If you are a sound or avid music enthusiast, you might have heard the term frequency response. The term can relate to various devices such as headphones, speakers as well as amplifiers and acoustics. “What is Frequency Response? Is a popular question, in this article you will learn exactly what frequency response is and its significance in the realm of sound and music technology.
As the name suggests, the frequency response is related specifically to frequency, and how effectively specific components reproduce sound. When we speak about human hearing, the frequency range is approximately 20Hz to 20kHz. Obviously, human beings have a diverse range and there is no one size fits all range.
Frequency response essentially quantifies the sound reproduction and how well each audio element reproduces these sound frequencies. Think about it like this, what is the bottom-line frequency that a subwoofer can reproduce? All equalizer settings aside, the best frequency output should be the same as the input. This is necessary because you certainly do not want to distort the signal. This is often referred to as a flat response.
Issues Gaining a Flat Response
There are several problems associated with obtaining a flat response. Here are some of those problems:
- Non-linearity with electronics and acoustics
- Difficult to predict the outcome (how it will sound in the end)
- Inductors, coils, and drivers impact the frequency response
- Room acoustics impact the frequency response
Headphones Frequency Response
As stated earlier, there are various ranges when it comes to frequency response. When referring to the frequency response, we are talking about the range of the bass, mids, and treble. For headphones, 20 to 20,000 Hz is the general standard. Here is some more information relating to frequency response and headphones:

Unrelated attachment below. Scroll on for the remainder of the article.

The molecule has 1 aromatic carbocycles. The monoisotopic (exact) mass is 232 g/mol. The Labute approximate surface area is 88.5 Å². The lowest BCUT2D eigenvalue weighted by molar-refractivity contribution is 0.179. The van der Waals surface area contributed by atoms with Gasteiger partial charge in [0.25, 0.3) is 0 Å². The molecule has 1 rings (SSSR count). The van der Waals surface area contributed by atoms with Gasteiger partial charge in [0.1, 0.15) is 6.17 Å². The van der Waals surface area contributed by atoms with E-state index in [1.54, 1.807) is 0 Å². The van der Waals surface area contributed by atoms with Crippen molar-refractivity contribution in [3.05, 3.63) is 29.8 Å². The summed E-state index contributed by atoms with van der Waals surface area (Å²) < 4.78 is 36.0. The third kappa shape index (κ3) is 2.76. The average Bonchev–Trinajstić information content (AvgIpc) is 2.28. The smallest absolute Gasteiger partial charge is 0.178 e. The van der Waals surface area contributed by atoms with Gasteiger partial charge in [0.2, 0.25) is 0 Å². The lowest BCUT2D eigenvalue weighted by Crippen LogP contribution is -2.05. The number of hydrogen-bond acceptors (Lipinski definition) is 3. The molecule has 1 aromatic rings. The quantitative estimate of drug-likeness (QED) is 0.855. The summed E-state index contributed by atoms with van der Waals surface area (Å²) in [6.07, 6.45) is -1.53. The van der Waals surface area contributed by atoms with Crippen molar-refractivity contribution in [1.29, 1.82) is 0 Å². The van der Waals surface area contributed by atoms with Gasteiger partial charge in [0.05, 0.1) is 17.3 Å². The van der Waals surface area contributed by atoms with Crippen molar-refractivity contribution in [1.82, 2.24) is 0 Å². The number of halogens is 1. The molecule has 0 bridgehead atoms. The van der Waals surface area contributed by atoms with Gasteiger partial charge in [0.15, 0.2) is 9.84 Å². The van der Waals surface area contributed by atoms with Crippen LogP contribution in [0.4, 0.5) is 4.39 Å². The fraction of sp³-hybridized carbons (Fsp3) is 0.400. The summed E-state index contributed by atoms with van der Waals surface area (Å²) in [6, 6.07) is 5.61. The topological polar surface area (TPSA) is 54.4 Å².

Frequency response can sometimes range from 5 to 33,00 Hz. Bear in mind that a wider frequency response range does not always result in a higher quality sound.
Bass frequencies that are less than 20Hz are often less obvious to the ear, but they can generally be felt more. Treble frequencies that are more than 20,000 cannot always be heard.
Speaker Frequency Response
When it comes to speaker frequency response, the standard is around 20 Hz to 20,000 Hz however, one might assume that speakers that can reproduce sound effectively at all ends of the frequency spectrum would produce better sound however, this is not always the case. Generally, speakers are compartmentalized into tweeters for producing high frequencies and woofers for producing lower frequencies.
Wider frequency response range does not always produce better sound
Speakers operate on complex frequencies; therefore, you cannot predict the quality of the sound based on the frequency-response range.
Understanding the basics of frequency response allows you to comprehend the mechanisms associated with the devices you probably use daily such as headphones and speakers. Frequency response is a complex subject however, understanding the basics can aid in comprehending exactly how sound devices operate to reproduce sound.